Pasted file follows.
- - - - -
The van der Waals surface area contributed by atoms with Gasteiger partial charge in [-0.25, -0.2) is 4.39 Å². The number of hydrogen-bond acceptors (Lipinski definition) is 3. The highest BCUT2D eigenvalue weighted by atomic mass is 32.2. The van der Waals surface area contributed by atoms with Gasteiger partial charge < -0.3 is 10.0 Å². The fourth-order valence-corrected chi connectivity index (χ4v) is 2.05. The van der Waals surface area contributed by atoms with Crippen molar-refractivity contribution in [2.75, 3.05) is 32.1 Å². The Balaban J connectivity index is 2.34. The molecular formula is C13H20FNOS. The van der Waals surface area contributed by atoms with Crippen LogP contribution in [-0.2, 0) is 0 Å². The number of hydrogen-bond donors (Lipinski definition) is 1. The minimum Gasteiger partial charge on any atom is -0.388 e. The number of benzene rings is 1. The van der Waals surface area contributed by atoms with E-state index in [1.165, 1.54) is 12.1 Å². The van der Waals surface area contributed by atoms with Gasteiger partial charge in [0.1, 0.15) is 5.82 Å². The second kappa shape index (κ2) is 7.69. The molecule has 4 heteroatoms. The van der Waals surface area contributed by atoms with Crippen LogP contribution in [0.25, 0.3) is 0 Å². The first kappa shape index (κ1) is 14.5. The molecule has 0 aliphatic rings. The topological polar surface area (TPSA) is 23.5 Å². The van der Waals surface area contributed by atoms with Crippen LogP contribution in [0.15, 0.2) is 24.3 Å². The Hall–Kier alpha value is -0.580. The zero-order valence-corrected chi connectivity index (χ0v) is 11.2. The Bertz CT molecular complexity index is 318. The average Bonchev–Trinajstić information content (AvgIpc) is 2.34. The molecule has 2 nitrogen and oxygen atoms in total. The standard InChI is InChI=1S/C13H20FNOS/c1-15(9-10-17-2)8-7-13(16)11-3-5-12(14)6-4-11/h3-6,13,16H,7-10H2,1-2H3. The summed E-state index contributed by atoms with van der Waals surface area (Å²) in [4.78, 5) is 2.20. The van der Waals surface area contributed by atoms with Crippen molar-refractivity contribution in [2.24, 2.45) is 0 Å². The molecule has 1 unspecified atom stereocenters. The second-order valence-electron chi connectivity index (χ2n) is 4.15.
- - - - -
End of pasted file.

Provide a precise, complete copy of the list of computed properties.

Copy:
The van der Waals surface area contributed by atoms with Gasteiger partial charge in [-0.25, -0.2) is 4.39 Å². The number of hydrogen-bond acceptors (Lipinski definition) is 3. The highest BCUT2D eigenvalue weighted by atomic mass is 32.2. The van der Waals surface area contributed by atoms with Gasteiger partial charge < -0.3 is 10.0 Å². The fourth-order valence-corrected chi connectivity index (χ4v) is 2.05. The van der Waals surface area contributed by atoms with Crippen molar-refractivity contribution in [2.75, 3.05) is 32.1 Å². The Balaban J connectivity index is 2.34. The molecular formula is C13H20FNOS. The van der Waals surface area contributed by atoms with Crippen LogP contribution in [-0.2, 0) is 0 Å². The number of hydrogen-bond donors (Lipinski definition) is 1. The minimum Gasteiger partial charge on any atom is -0.388 e. The number of benzene rings is 1. The van der Waals surface area contributed by atoms with E-state index in [1.165, 1.54) is 12.1 Å². The van der Waals surface area contributed by atoms with Gasteiger partial charge in [0.1, 0.15) is 5.82 Å². The second kappa shape index (κ2) is 7.69. The molecule has 4 heteroatoms. The van der Waals surface area contributed by atoms with Crippen LogP contribution in [0.25, 0.3) is 0 Å². The first kappa shape index (κ1) is 14.5. The molecule has 0 aliphatic rings. The topological polar surface area (TPSA) is 23.5 Å². The van der Waals surface area contributed by atoms with Crippen LogP contribution in [0.15, 0.2) is 24.3 Å². The Hall–Kier alpha value is -0.580. The zero-order valence-corrected chi connectivity index (χ0v) is 11.2. The Bertz CT molecular complexity index is 318. The average Bonchev–Trinajstić information content (AvgIpc) is 2.34. The molecule has 2 nitrogen and oxygen atoms in total. The standard InChI is InChI=1S/C13H20FNOS/c1-15(9-10-17-2)8-7-13(16)11-3-5-12(14)6-4-11/h3-6,13,16H,7-10H2,1-2H3. The summed E-state index contributed by atoms with van der Waals surface area (Å²) in [4.78, 5) is 2.20. The van der Waals surface area contributed by atoms with Crippen molar-refractivity contribution in [2.24, 2.45) is 0 Å². The molecule has 1 unspecified atom stereocenters. The second-order valence-electron chi connectivity index (χ2n) is 4.15.